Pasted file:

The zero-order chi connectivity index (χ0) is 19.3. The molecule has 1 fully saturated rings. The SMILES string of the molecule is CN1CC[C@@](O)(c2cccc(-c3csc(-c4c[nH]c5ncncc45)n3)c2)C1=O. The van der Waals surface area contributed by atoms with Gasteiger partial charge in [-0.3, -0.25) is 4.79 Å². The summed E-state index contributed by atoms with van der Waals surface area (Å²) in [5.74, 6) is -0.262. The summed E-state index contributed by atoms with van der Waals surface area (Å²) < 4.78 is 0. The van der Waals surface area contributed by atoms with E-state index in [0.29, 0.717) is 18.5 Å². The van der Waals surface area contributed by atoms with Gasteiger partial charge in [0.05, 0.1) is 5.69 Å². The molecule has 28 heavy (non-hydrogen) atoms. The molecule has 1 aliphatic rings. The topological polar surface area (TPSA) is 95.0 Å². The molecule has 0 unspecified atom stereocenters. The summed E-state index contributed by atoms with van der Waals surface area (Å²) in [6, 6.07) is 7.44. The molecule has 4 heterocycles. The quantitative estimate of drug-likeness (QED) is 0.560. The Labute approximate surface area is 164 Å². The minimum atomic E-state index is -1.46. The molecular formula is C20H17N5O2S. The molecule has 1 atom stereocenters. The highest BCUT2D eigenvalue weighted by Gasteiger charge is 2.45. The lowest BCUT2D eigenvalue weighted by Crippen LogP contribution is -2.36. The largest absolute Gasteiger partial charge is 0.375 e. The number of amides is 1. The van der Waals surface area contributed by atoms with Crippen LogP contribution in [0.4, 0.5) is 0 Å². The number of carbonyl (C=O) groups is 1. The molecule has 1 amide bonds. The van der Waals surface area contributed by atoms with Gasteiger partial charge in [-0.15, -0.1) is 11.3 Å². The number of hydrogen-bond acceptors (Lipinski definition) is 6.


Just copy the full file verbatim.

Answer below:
The zero-order chi connectivity index (χ0) is 19.3. The molecule has 1 fully saturated rings. The SMILES string of the molecule is CN1CC[C@@](O)(c2cccc(-c3csc(-c4c[nH]c5ncncc45)n3)c2)C1=O. The van der Waals surface area contributed by atoms with Gasteiger partial charge in [-0.3, -0.25) is 4.79 Å². The summed E-state index contributed by atoms with van der Waals surface area (Å²) in [5.74, 6) is -0.262. The summed E-state index contributed by atoms with van der Waals surface area (Å²) < 4.78 is 0. The van der Waals surface area contributed by atoms with E-state index in [0.29, 0.717) is 18.5 Å². The van der Waals surface area contributed by atoms with Gasteiger partial charge in [0.05, 0.1) is 5.69 Å². The molecule has 28 heavy (non-hydrogen) atoms. The molecule has 1 aliphatic rings. The topological polar surface area (TPSA) is 95.0 Å². The molecule has 0 unspecified atom stereocenters. The summed E-state index contributed by atoms with van der Waals surface area (Å²) in [6, 6.07) is 7.44. The molecule has 4 heterocycles. The quantitative estimate of drug-likeness (QED) is 0.560. The Labute approximate surface area is 164 Å². The minimum atomic E-state index is -1.46. The molecular formula is C20H17N5O2S. The molecule has 1 atom stereocenters. The highest BCUT2D eigenvalue weighted by Gasteiger charge is 2.45. The lowest BCUT2D eigenvalue weighted by Crippen LogP contribution is -2.36. The largest absolute Gasteiger partial charge is 0.375 e. The number of amides is 1. The van der Waals surface area contributed by atoms with Crippen LogP contribution in [0.4, 0.5) is 0 Å². The number of carbonyl (C=O) groups is 1. The molecule has 1 amide bonds. The van der Waals surface area contributed by atoms with Gasteiger partial charge in [-0.15, -0.1) is 11.3 Å². The number of hydrogen-bond acceptors (Lipinski definition) is 6.